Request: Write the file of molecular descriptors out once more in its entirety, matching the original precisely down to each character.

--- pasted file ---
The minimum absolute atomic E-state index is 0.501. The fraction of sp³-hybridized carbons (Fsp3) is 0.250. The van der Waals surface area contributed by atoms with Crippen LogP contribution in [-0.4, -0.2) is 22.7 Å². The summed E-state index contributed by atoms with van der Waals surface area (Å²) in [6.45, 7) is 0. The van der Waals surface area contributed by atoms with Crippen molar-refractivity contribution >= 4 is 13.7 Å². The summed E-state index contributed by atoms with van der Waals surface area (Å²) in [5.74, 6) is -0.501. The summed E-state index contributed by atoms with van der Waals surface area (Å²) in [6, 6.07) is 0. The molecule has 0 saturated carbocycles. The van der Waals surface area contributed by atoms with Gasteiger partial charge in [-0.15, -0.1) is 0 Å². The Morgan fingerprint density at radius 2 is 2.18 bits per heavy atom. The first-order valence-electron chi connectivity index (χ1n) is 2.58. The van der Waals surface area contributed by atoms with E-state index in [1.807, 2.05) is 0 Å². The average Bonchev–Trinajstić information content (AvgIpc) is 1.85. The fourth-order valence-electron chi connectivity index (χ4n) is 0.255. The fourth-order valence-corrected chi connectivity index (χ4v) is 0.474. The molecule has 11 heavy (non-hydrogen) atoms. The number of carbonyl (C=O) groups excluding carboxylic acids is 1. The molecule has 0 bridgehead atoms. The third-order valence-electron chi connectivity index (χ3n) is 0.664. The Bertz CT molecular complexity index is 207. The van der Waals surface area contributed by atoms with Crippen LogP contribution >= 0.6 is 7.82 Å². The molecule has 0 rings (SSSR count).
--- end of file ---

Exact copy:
The minimum absolute atomic E-state index is 0.501. The fraction of sp³-hybridized carbons (Fsp3) is 0.250. The van der Waals surface area contributed by atoms with Crippen LogP contribution in [-0.4, -0.2) is 22.7 Å². The summed E-state index contributed by atoms with van der Waals surface area (Å²) in [6.45, 7) is 0. The van der Waals surface area contributed by atoms with Crippen molar-refractivity contribution >= 4 is 13.7 Å². The summed E-state index contributed by atoms with van der Waals surface area (Å²) in [5.74, 6) is -0.501. The summed E-state index contributed by atoms with van der Waals surface area (Å²) in [6, 6.07) is 0. The molecule has 0 saturated carbocycles. The van der Waals surface area contributed by atoms with Gasteiger partial charge in [-0.15, -0.1) is 0 Å². The Morgan fingerprint density at radius 2 is 2.18 bits per heavy atom. The first-order valence-electron chi connectivity index (χ1n) is 2.58. The van der Waals surface area contributed by atoms with E-state index in [1.807, 2.05) is 0 Å². The average Bonchev–Trinajstić information content (AvgIpc) is 1.85. The fourth-order valence-electron chi connectivity index (χ4n) is 0.255. The fourth-order valence-corrected chi connectivity index (χ4v) is 0.474. The molecule has 11 heavy (non-hydrogen) atoms. The number of carbonyl (C=O) groups excluding carboxylic acids is 1. The molecule has 0 bridgehead atoms. The third-order valence-electron chi connectivity index (χ3n) is 0.664. The Bertz CT molecular complexity index is 207. The van der Waals surface area contributed by atoms with Crippen LogP contribution >= 0.6 is 7.82 Å². The molecule has 0 rings (SSSR count).